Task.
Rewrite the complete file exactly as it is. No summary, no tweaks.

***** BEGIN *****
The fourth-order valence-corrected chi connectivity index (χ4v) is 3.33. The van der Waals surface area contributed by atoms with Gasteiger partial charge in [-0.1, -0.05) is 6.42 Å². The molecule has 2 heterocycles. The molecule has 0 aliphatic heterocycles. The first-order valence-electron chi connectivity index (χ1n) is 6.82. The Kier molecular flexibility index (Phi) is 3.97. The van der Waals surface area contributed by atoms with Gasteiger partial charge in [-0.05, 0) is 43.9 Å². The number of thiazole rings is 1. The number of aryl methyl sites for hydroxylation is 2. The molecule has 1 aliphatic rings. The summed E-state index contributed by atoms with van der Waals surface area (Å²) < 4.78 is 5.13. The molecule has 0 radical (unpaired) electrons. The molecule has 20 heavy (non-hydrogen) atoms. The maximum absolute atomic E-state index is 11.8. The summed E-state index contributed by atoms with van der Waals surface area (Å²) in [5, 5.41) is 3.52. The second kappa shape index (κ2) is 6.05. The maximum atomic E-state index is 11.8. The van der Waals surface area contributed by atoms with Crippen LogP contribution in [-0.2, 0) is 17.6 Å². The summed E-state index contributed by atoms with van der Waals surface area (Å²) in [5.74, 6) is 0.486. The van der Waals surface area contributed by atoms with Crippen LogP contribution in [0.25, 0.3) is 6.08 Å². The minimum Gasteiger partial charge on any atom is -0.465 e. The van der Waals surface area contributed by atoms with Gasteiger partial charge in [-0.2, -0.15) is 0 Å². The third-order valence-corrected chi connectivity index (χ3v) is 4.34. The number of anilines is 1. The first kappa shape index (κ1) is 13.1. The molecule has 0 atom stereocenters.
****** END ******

The fourth-order valence-corrected chi connectivity index (χ4v) is 3.33. The van der Waals surface area contributed by atoms with Gasteiger partial charge in [-0.1, -0.05) is 6.42 Å². The molecule has 2 heterocycles. The molecule has 0 aliphatic heterocycles. The first-order valence-electron chi connectivity index (χ1n) is 6.82. The Kier molecular flexibility index (Phi) is 3.97. The van der Waals surface area contributed by atoms with Gasteiger partial charge in [-0.05, 0) is 43.9 Å². The number of thiazole rings is 1. The number of aryl methyl sites for hydroxylation is 2. The molecule has 1 aliphatic rings. The summed E-state index contributed by atoms with van der Waals surface area (Å²) < 4.78 is 5.13. The molecule has 0 radical (unpaired) electrons. The molecule has 20 heavy (non-hydrogen) atoms. The maximum absolute atomic E-state index is 11.8. The summed E-state index contributed by atoms with van der Waals surface area (Å²) in [5, 5.41) is 3.52. The second kappa shape index (κ2) is 6.05. The maximum atomic E-state index is 11.8. The van der Waals surface area contributed by atoms with Crippen LogP contribution in [-0.2, 0) is 17.6 Å². The summed E-state index contributed by atoms with van der Waals surface area (Å²) in [5.74, 6) is 0.486. The van der Waals surface area contributed by atoms with Crippen LogP contribution in [0.25, 0.3) is 6.08 Å². The minimum Gasteiger partial charge on any atom is -0.465 e. The van der Waals surface area contributed by atoms with Gasteiger partial charge in [-0.2, -0.15) is 0 Å². The third-order valence-corrected chi connectivity index (χ3v) is 4.34. The number of anilines is 1. The first kappa shape index (κ1) is 13.1. The molecule has 0 atom stereocenters.